NewsWed Oct 8, 2008 - 12:15 pm EST
Canadian Artist and Catholic Novelist Michael O’Brien on Modesty in the Culture of Shamelessness
Editor’s Note: The following are excerpts from Michael O’Brien’s full essay which is available on LifeSiteNews.com here: http://www.lifesitenews.com/ldn/2008/oct/08100805.html
OTTAWA, October 8, 2008 (LifeSiteNews.com) - "Much of current fashion, especially for women, is an assault upon the ultimate good of those who wear such clothing. It is cunningly designed for attraction, enticement, and seduction, reinforcing the great lie which dominates modern consciousness. This lie tells us that the body is simply an object which we possess as our own, to do with as we like.
"Semi-nudity has become commonplace on magazine covers, advertisements, at swimming pools and beaches. Total nudity is becoming more frequent in media such as television and film, and is rampant in the vastly more popular "private" cultural consumption of the internet. Juxtapose with these near-universal phenomena the fact that more than sixty percent of marriages now end in divorce or separation, that self-denial and sacrifice have become widely discredited concepts, and that the pursuit of happiness through the avenues of sensual satisfaction have produced a profoundly disordered society. No people in history has been so richly rewarded with pleasures, and no people in history has ever been so unhappy.
"The great lie tells us, in essence, that we have no eternal value, that our value is to be found only within the limited span of our lives, and especially in the most vital years of youth when we are strongest, most attractive, and most productive. We are, supposedly, what others tell us we are. We are worth as much or as little as they decide we are worth. In a society that is increasingly focused on sensual pleasure, this means we will be as valuable only so far as we are considered sensually attractive. Attractiveness, of course, is a subjective thing, and thus most people will find themselves objects of interest to others at some point in their lives. Generally this means they will be objects of desire. And desire’s first "interface," if you will, is the body.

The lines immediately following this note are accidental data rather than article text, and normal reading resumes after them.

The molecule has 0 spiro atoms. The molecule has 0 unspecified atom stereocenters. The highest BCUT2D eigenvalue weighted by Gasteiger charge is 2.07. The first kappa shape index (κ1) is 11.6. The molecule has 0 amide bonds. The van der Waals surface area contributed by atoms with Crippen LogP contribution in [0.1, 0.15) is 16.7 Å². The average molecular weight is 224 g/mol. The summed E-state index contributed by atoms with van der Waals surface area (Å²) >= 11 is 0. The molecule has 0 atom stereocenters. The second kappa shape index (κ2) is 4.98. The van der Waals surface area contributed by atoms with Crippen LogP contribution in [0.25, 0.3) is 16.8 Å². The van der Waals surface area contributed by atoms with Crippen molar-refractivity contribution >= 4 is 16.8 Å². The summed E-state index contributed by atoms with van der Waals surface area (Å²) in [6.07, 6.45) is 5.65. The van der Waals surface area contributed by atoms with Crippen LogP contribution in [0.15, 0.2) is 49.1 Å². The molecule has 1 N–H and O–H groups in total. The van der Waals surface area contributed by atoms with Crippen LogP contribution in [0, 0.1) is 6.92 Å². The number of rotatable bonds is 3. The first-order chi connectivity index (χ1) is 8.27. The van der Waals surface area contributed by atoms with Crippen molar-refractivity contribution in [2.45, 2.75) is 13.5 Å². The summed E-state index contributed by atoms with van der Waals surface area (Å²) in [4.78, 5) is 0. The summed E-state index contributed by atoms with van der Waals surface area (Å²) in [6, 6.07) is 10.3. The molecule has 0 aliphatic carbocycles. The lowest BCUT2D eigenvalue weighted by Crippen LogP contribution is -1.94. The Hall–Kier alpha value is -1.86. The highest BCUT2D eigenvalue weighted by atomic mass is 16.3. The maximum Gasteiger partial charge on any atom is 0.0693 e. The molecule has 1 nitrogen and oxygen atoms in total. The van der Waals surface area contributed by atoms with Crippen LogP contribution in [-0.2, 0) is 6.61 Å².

"I am convinced that the modern harping on the supposed repressiveness of the past is really no more than a symptom of our current obsession with sex. If we were to plunge back a century or two, I think we would find that while our ancestors’ manner of dress was indeed more formal, and at times even constricting, most people still wed and had children and made happy marriages with startling frequency - and with an enviable rate of success. Compare that to our own dismal, liberated era, in which the image of the cavorting human body is thrust at us a thousand times a day from the pages of the tabloids at the supermarket check-out counter, from chewing gum commercials on television, home computer screens, and from what is being worn on the beach and at church. Modesty has gone out of style."
See the full essay online here: http://www.lifesitenews.com/ldn/2008/oct/08100805.html
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